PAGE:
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NATIONAL COLLEGIATE ATHLETIC ASSOCIATION MEDIA CONFERENCE
March 13, 2013
DAVE WORLOCK: Good morning, everyone. Thank you for joining us today. At this time I'll turn it over to Mike Bobinski.
MIKE BOBINSKI: Good morning, everyone. Welcome. A special welcome to our friends from the West Coast who have gotten up a little earlier to join us.
We here on the basketball committee are about to begin what are annually the greatest and most rewarding weeks of the year on an annual basis. This week is the culmination of a process that began in November when the season tipped off in Rahmstein Air Force base in Germany in an airport hangar. 5,000 plus games later, we're ready to go. By 'ready to go,' I mean we're getting ready to assemble the field which will consist of 31 automatic qualifiers, 13 of whom who are already in the field, and 37 best at‑large teams who will be our job to place into the field this week.
After we have the field identified, we will seed. That will be a process that will actually begin potentially as early as later today and work throughout the week, ultimately putting them all into a bracket, and that will result in a tournament that, if it reflects our regular season in any way, should be extremely competitive and exciting.
My colleagues in the committee are all here in the selection room putting in their last bits of research before we get started right around lunchtime.
Everything we do is a voting system. We have a very defined set of principles and procedures and a process for how we do this.
The first thing we'll do this afternoon is submit an initial ballot. That initial ballot will identify teams that will move into the at‑large portion of the field. It will also identify teams that will be under consideration for at‑large selection as the week moves along.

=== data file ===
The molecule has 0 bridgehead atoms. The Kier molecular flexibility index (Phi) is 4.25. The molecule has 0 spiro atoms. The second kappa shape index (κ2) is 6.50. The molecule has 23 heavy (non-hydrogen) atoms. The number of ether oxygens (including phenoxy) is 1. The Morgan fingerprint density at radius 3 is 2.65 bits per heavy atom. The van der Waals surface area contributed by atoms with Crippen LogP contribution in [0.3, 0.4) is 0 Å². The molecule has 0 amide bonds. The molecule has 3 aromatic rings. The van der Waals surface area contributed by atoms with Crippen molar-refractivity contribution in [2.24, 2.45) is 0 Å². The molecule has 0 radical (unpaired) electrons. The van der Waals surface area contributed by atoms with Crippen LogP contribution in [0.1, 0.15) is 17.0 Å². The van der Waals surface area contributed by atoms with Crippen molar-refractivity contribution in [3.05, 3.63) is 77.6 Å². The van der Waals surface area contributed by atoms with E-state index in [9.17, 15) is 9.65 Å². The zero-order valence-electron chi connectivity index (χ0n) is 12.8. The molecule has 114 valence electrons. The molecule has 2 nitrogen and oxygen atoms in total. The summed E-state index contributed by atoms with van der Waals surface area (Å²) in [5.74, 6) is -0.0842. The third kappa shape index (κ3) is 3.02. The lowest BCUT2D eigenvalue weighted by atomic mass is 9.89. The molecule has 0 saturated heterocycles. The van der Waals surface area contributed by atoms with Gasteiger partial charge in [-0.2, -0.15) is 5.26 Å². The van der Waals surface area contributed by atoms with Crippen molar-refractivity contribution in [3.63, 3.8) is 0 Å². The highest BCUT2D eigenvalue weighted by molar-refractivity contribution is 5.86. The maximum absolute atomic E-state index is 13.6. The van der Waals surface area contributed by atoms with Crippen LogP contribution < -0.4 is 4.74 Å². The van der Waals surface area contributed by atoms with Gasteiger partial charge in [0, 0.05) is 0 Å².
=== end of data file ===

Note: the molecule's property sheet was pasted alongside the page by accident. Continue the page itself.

We have no minimums in terms of how we vote on that initial ballot and there's no finality this early in the process. We have until Sunday to figure this thing out and we'll take every bit of time necessary to make sure we get it as right as we can.
This is my fifth‑year on the committee. Each year is unique. The field has come at us in a lot of different ways and formats. This year will have its own challenges and circumstances.
As I think back a year ago, the 1 line in the tournament was in pretty clear focus. We had a couple of very dominant teams, at least two or three that had really established themselves at the top of the field. This year looks a little different. I anticipate there will be a number of teams we'll be seriously considering and discussing on the first line of the bracket.
Conference tournaments which are underway and have been underway now for several days will play a role in assisting us as we clarify and sort out the field.
As we always do, we'll focus on the season‑long performance of the team and not try to allow this week to overweight what we've seen over the past three and a half months.
Key criteria for the committee is what is has been for some time: What quality teams were they able to beat. Were they able to beat on the road quality opponents. Were they at full health and strength when they played. How they played against other teams in the field. There will be a lot of other factors we'll consider as we move through this week.
Collectively as a committee we'll answer these and other questions to the best of our ability and ultimately have a bracket ready to go by 6 p.m. Sunday for the CBS selection show.
After that show is done, we'll break it down a little further from 7 to 8 p.m. with a follow on selection show on truTV.
We're excited, all that goes with truTV, we're excited to enter to enter our partnership with CBS and Turner. The fan‑friendly basis with every game available on a national basis start to finish has been incredibly well received and been one of the great advancements in how this tournament is presented to the public.